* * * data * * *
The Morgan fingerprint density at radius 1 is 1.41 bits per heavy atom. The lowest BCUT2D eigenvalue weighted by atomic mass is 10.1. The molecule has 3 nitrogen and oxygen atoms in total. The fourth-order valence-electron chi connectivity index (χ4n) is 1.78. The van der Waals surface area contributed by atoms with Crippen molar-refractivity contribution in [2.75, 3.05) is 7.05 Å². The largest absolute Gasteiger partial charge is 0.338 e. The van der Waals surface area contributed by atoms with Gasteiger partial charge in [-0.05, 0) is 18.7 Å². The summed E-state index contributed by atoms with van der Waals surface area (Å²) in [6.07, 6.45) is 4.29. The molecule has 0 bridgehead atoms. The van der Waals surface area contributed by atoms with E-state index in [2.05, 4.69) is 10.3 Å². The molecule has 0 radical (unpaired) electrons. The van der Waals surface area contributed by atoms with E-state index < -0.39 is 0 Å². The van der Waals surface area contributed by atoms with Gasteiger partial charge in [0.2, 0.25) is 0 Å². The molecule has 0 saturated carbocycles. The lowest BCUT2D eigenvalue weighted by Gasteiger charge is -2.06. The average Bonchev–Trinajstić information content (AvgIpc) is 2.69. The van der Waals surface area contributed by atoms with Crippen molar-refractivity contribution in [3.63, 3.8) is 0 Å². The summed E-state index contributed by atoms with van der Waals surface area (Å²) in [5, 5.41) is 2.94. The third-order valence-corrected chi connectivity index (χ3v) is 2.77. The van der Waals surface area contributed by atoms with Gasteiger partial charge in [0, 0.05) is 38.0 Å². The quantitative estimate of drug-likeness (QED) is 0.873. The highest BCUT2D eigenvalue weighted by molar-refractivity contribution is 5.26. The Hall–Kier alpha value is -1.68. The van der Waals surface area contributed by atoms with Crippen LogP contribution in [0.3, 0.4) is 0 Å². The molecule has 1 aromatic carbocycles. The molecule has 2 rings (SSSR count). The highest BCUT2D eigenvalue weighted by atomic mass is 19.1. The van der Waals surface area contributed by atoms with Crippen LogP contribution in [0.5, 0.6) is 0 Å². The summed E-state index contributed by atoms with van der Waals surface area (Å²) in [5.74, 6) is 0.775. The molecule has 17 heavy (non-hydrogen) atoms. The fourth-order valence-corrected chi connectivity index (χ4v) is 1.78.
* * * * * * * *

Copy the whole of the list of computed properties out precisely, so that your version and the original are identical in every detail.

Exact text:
The Morgan fingerprint density at radius 1 is 1.41 bits per heavy atom. The lowest BCUT2D eigenvalue weighted by atomic mass is 10.1. The molecule has 3 nitrogen and oxygen atoms in total. The fourth-order valence-electron chi connectivity index (χ4n) is 1.78. The van der Waals surface area contributed by atoms with Crippen molar-refractivity contribution in [2.75, 3.05) is 7.05 Å². The largest absolute Gasteiger partial charge is 0.338 e. The van der Waals surface area contributed by atoms with Gasteiger partial charge in [-0.05, 0) is 18.7 Å². The summed E-state index contributed by atoms with van der Waals surface area (Å²) in [6.07, 6.45) is 4.29. The molecule has 0 bridgehead atoms. The van der Waals surface area contributed by atoms with E-state index in [2.05, 4.69) is 10.3 Å². The molecule has 0 radical (unpaired) electrons. The van der Waals surface area contributed by atoms with E-state index < -0.39 is 0 Å². The van der Waals surface area contributed by atoms with Gasteiger partial charge in [0.2, 0.25) is 0 Å². The molecule has 0 saturated carbocycles. The lowest BCUT2D eigenvalue weighted by Gasteiger charge is -2.06. The average Bonchev–Trinajstić information content (AvgIpc) is 2.69. The van der Waals surface area contributed by atoms with Crippen molar-refractivity contribution in [3.63, 3.8) is 0 Å². The summed E-state index contributed by atoms with van der Waals surface area (Å²) in [5, 5.41) is 2.94. The third-order valence-corrected chi connectivity index (χ3v) is 2.77. The van der Waals surface area contributed by atoms with Gasteiger partial charge in [0, 0.05) is 38.0 Å². The quantitative estimate of drug-likeness (QED) is 0.873. The highest BCUT2D eigenvalue weighted by molar-refractivity contribution is 5.26. The Hall–Kier alpha value is -1.68. The van der Waals surface area contributed by atoms with Crippen LogP contribution in [0.3, 0.4) is 0 Å². The molecule has 1 aromatic carbocycles. The molecule has 2 rings (SSSR count). The highest BCUT2D eigenvalue weighted by atomic mass is 19.1. The van der Waals surface area contributed by atoms with Crippen LogP contribution in [0.5, 0.6) is 0 Å². The summed E-state index contributed by atoms with van der Waals surface area (Å²) in [5.74, 6) is 0.775. The molecule has 17 heavy (non-hydrogen) atoms. The fourth-order valence-corrected chi connectivity index (χ4v) is 1.78.